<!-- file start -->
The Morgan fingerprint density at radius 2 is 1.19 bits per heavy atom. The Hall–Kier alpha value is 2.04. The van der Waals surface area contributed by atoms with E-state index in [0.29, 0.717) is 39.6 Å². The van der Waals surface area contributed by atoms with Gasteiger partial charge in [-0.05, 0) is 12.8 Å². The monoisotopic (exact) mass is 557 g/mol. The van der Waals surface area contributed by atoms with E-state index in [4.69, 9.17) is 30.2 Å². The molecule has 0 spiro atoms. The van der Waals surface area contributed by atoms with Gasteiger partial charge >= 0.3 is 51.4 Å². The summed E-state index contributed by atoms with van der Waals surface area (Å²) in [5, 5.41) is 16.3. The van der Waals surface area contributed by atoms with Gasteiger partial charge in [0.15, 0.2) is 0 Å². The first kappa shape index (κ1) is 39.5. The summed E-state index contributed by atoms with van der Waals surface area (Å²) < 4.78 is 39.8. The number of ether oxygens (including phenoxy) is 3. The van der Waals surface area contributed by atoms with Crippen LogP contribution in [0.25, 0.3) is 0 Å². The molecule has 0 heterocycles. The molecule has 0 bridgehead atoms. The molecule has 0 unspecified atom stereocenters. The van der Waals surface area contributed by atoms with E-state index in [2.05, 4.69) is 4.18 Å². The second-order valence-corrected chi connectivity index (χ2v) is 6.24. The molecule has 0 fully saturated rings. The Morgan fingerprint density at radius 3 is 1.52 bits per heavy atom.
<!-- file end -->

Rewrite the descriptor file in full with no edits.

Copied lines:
The Morgan fingerprint density at radius 2 is 1.19 bits per heavy atom. The Hall–Kier alpha value is 2.04. The van der Waals surface area contributed by atoms with E-state index in [0.29, 0.717) is 39.6 Å². The van der Waals surface area contributed by atoms with Gasteiger partial charge in [-0.05, 0) is 12.8 Å². The monoisotopic (exact) mass is 557 g/mol. The van der Waals surface area contributed by atoms with E-state index in [4.69, 9.17) is 30.2 Å². The molecule has 0 spiro atoms. The van der Waals surface area contributed by atoms with Gasteiger partial charge >= 0.3 is 51.4 Å². The summed E-state index contributed by atoms with van der Waals surface area (Å²) in [5, 5.41) is 16.3. The van der Waals surface area contributed by atoms with Gasteiger partial charge in [0.15, 0.2) is 0 Å². The first kappa shape index (κ1) is 39.5. The summed E-state index contributed by atoms with van der Waals surface area (Å²) < 4.78 is 39.8. The number of ether oxygens (including phenoxy) is 3. The van der Waals surface area contributed by atoms with Crippen LogP contribution in [0.25, 0.3) is 0 Å². The molecule has 0 heterocycles. The molecule has 0 bridgehead atoms. The molecule has 0 unspecified atom stereocenters. The van der Waals surface area contributed by atoms with E-state index in [2.05, 4.69) is 4.18 Å². The second-order valence-corrected chi connectivity index (χ2v) is 6.24. The molecule has 0 fully saturated rings. The Morgan fingerprint density at radius 3 is 1.52 bits per heavy atom.